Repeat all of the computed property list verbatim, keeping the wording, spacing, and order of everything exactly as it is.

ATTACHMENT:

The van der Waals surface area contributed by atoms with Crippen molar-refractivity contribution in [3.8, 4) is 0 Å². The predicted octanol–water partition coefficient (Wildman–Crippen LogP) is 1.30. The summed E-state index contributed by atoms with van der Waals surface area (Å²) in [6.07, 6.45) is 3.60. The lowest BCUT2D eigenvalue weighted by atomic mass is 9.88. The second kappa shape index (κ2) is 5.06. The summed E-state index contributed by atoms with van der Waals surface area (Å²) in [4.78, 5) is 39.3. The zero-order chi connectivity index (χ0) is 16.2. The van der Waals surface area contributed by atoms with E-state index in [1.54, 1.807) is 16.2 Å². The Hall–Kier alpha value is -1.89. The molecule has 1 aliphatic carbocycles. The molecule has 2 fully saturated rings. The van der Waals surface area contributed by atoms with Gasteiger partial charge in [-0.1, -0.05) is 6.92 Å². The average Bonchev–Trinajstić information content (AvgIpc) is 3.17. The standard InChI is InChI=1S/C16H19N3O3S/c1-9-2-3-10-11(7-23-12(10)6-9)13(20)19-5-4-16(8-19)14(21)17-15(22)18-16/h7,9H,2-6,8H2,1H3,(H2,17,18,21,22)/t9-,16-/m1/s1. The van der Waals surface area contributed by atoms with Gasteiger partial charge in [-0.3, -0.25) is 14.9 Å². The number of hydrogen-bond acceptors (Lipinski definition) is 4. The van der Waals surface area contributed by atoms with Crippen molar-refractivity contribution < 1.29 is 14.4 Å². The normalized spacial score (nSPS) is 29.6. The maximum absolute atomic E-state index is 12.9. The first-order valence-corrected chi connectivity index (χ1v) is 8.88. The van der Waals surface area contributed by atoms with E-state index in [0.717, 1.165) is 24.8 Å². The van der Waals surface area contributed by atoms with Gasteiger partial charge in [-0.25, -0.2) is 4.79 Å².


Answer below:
The van der Waals surface area contributed by atoms with Crippen molar-refractivity contribution in [3.8, 4) is 0 Å². The predicted octanol–water partition coefficient (Wildman–Crippen LogP) is 1.30. The summed E-state index contributed by atoms with van der Waals surface area (Å²) in [6.07, 6.45) is 3.60. The lowest BCUT2D eigenvalue weighted by atomic mass is 9.88. The second kappa shape index (κ2) is 5.06. The summed E-state index contributed by atoms with van der Waals surface area (Å²) in [4.78, 5) is 39.3. The zero-order chi connectivity index (χ0) is 16.2. The van der Waals surface area contributed by atoms with E-state index in [1.54, 1.807) is 16.2 Å². The Hall–Kier alpha value is -1.89. The molecule has 1 aliphatic carbocycles. The molecule has 2 fully saturated rings. The van der Waals surface area contributed by atoms with Gasteiger partial charge in [-0.1, -0.05) is 6.92 Å². The average Bonchev–Trinajstić information content (AvgIpc) is 3.17. The standard InChI is InChI=1S/C16H19N3O3S/c1-9-2-3-10-11(7-23-12(10)6-9)13(20)19-5-4-16(8-19)14(21)17-15(22)18-16/h7,9H,2-6,8H2,1H3,(H2,17,18,21,22)/t9-,16-/m1/s1. The van der Waals surface area contributed by atoms with Gasteiger partial charge in [-0.3, -0.25) is 14.9 Å². The number of hydrogen-bond acceptors (Lipinski definition) is 4. The van der Waals surface area contributed by atoms with Crippen molar-refractivity contribution < 1.29 is 14.4 Å². The normalized spacial score (nSPS) is 29.6. The maximum absolute atomic E-state index is 12.9. The first-order valence-corrected chi connectivity index (χ1v) is 8.88. The van der Waals surface area contributed by atoms with E-state index in [0.717, 1.165) is 24.8 Å². The van der Waals surface area contributed by atoms with Gasteiger partial charge in [-0.25, -0.2) is 4.79 Å².